What an awesome day for railfanning! Was outside for hours, cycling around in Leverkusen for 26 kilometers (16.25 miles) and ending up with over 400 train shots. Before I talk about this particular photo, I think I'll give you the links to the three threads I posted on DSO today. Some of the photos in those will of course make it onto DA as well.Thread No. 1
contains 27 photos, starting with some early morning shots, continuing with a visit to the Bender, where a long train of locomotives has arrived for scrapping. There are also quite a few shots of passing locomotives, be it boxy 155s, modern electrics, or this, a classic V200 diesel.Thread No. 2
contains only three pics, all of them showing the 103 hauled InterCity train that comes through here every week. Tried to get shots of the now complete set of carriages (no more traffic-red ones) as well as a panning shot of the locomotive.Thread No. 3
with 6 photos was only supposed to contain another attempt at a panning shot, this time of the rush-hour extra train, pulled by a "BŁgelfalte" class 110 electric. However, it now also contains an extra half-dozen pics of idiotic trespassers walking around on the tracks like brainless shitmonkeys.
So, this photo then. Was in the middle of shooting an EMU coming the other way, when I heard something honking at me from behind. Saw this beauty heading right towards me, so I whirled around and fired off some shots. As they passed, the guys actually waved to me.
The locomotive is a former V200 of the former Deutsche Bundesbahn (German Federal Railroad) with this specimen having been built in 1957. After being withdrawn from regular service in 1983, it was sold to the Swiss Federal Railroad, and after being retired there as well in 1996, it kept working for several private railroads, till finally, it ended up at the Brohltal-Eisenbahn. Beautifully restored inside and out, it can be seen regularly, mostly hauling trains carrying aluminium slabs, as is the case here.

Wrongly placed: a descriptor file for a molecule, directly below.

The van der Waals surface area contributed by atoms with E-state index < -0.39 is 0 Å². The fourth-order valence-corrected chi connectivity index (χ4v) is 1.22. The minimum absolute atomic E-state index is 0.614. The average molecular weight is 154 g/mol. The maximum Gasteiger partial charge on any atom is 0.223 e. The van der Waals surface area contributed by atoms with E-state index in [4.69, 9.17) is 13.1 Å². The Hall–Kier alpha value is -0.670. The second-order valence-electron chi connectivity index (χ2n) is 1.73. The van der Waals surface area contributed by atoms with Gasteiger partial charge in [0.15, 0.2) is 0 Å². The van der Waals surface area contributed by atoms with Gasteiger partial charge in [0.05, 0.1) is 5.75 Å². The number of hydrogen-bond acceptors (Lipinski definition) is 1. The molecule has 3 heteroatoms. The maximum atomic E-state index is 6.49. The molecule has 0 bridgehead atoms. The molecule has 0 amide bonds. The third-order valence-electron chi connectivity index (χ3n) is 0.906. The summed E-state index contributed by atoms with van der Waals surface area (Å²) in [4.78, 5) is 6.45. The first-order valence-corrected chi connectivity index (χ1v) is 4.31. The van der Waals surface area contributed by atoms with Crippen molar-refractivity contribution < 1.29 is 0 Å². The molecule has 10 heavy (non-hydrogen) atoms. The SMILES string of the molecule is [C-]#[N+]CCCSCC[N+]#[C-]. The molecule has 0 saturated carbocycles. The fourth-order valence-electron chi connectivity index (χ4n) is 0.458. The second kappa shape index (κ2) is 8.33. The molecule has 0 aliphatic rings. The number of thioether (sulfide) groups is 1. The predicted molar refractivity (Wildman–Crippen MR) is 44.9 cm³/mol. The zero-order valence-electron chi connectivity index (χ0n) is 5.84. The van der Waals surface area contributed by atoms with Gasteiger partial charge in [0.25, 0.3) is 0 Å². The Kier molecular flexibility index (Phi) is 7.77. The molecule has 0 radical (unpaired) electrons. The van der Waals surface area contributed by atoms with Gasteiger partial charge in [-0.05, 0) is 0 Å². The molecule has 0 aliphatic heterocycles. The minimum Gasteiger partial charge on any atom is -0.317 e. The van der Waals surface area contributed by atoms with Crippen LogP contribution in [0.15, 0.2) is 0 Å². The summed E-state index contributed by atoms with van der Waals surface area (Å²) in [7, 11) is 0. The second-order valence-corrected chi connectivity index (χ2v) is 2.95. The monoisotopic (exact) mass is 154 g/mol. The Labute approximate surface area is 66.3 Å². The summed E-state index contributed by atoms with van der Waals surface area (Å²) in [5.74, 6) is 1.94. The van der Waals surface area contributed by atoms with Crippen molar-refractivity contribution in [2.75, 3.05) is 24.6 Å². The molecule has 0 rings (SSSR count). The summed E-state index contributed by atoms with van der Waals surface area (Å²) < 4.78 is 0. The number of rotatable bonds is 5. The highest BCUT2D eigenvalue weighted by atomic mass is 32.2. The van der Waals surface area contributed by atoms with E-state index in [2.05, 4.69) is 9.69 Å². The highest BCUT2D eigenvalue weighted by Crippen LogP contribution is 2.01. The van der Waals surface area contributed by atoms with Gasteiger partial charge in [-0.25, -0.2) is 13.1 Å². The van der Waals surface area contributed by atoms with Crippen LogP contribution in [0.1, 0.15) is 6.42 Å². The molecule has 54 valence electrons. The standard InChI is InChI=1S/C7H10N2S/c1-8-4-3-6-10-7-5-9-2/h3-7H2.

Back in the day, these were very popular, modern and with that 1950s industrial design that set them apart from most locomotives. Despite actively killing steam, railfans really liked them, as they were both functional, and good looking. Power came from two V12 prime movers, each connected to one bogie through a hydraulic transmission. These were in fact the first diesel-hydraulic mainline locomotives that were built on a large scale in Germany.
Sadly, two prime movers were more expensive to maintain than one, and there was only a steam heating system, so no way of supplying newer carriages with power. As electrification spread quickly, the locomotives were viewed as obsolete, soon disappearing from the roster after less than 30 years of service. Many were sold to other countries, such as Switzerland, Greece, Italy, and even Albania. And to private operators of course. This was actually the first time I saw this green specimen in person, as all the ones you usually see are museum engines, still wearing their classic Bundesbahn livery.